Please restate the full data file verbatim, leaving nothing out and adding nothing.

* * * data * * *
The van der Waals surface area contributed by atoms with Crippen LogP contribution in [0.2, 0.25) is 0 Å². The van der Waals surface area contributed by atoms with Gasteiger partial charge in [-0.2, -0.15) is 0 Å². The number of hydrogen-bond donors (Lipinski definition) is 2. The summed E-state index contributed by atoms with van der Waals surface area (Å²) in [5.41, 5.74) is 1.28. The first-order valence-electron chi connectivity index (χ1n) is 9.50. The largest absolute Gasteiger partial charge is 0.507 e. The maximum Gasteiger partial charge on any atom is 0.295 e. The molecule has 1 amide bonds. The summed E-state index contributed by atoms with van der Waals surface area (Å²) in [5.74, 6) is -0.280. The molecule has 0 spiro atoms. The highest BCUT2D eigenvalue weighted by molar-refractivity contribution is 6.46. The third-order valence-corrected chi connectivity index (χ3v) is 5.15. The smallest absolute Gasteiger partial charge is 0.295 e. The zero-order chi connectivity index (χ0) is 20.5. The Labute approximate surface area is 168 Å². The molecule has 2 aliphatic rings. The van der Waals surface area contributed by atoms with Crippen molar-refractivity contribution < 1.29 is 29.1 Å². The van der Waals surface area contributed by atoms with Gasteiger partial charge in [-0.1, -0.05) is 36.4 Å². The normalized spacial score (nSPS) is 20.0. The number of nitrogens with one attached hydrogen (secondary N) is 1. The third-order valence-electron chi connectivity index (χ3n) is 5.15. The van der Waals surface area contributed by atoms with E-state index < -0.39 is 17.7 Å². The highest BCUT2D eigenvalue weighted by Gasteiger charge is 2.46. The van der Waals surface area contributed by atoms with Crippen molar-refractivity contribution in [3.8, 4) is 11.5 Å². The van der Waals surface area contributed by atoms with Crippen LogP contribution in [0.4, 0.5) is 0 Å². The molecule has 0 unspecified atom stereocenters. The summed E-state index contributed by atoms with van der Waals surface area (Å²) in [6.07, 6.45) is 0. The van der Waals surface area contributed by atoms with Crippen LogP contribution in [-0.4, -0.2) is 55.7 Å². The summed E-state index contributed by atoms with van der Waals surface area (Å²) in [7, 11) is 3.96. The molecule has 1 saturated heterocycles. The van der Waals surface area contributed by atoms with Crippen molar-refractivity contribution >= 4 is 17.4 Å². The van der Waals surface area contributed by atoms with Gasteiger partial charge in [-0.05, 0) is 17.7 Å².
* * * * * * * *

The van der Waals surface area contributed by atoms with Crippen LogP contribution in [0.2, 0.25) is 0 Å². The van der Waals surface area contributed by atoms with Gasteiger partial charge in [-0.2, -0.15) is 0 Å². The number of hydrogen-bond donors (Lipinski definition) is 2. The summed E-state index contributed by atoms with van der Waals surface area (Å²) in [5.41, 5.74) is 1.28. The first-order valence-electron chi connectivity index (χ1n) is 9.50. The largest absolute Gasteiger partial charge is 0.507 e. The maximum Gasteiger partial charge on any atom is 0.295 e. The molecule has 1 amide bonds. The summed E-state index contributed by atoms with van der Waals surface area (Å²) in [5.74, 6) is -0.280. The molecule has 0 spiro atoms. The highest BCUT2D eigenvalue weighted by molar-refractivity contribution is 6.46. The third-order valence-corrected chi connectivity index (χ3v) is 5.15. The smallest absolute Gasteiger partial charge is 0.295 e. The zero-order chi connectivity index (χ0) is 20.5. The Labute approximate surface area is 168 Å². The molecule has 2 aliphatic rings. The van der Waals surface area contributed by atoms with Crippen molar-refractivity contribution < 1.29 is 29.1 Å². The van der Waals surface area contributed by atoms with Gasteiger partial charge in [-0.1, -0.05) is 36.4 Å². The normalized spacial score (nSPS) is 20.0. The number of nitrogens with one attached hydrogen (secondary N) is 1. The third-order valence-electron chi connectivity index (χ3n) is 5.15. The van der Waals surface area contributed by atoms with E-state index < -0.39 is 17.7 Å². The highest BCUT2D eigenvalue weighted by Gasteiger charge is 2.46. The van der Waals surface area contributed by atoms with Crippen molar-refractivity contribution in [3.8, 4) is 11.5 Å². The van der Waals surface area contributed by atoms with Crippen LogP contribution in [0.4, 0.5) is 0 Å². The molecule has 0 unspecified atom stereocenters. The summed E-state index contributed by atoms with van der Waals surface area (Å²) in [6.07, 6.45) is 0. The van der Waals surface area contributed by atoms with Crippen LogP contribution in [-0.4, -0.2) is 55.7 Å². The summed E-state index contributed by atoms with van der Waals surface area (Å²) in [7, 11) is 3.96. The molecule has 1 saturated heterocycles. The van der Waals surface area contributed by atoms with Crippen molar-refractivity contribution >= 4 is 17.4 Å². The van der Waals surface area contributed by atoms with Gasteiger partial charge in [-0.05, 0) is 17.7 Å².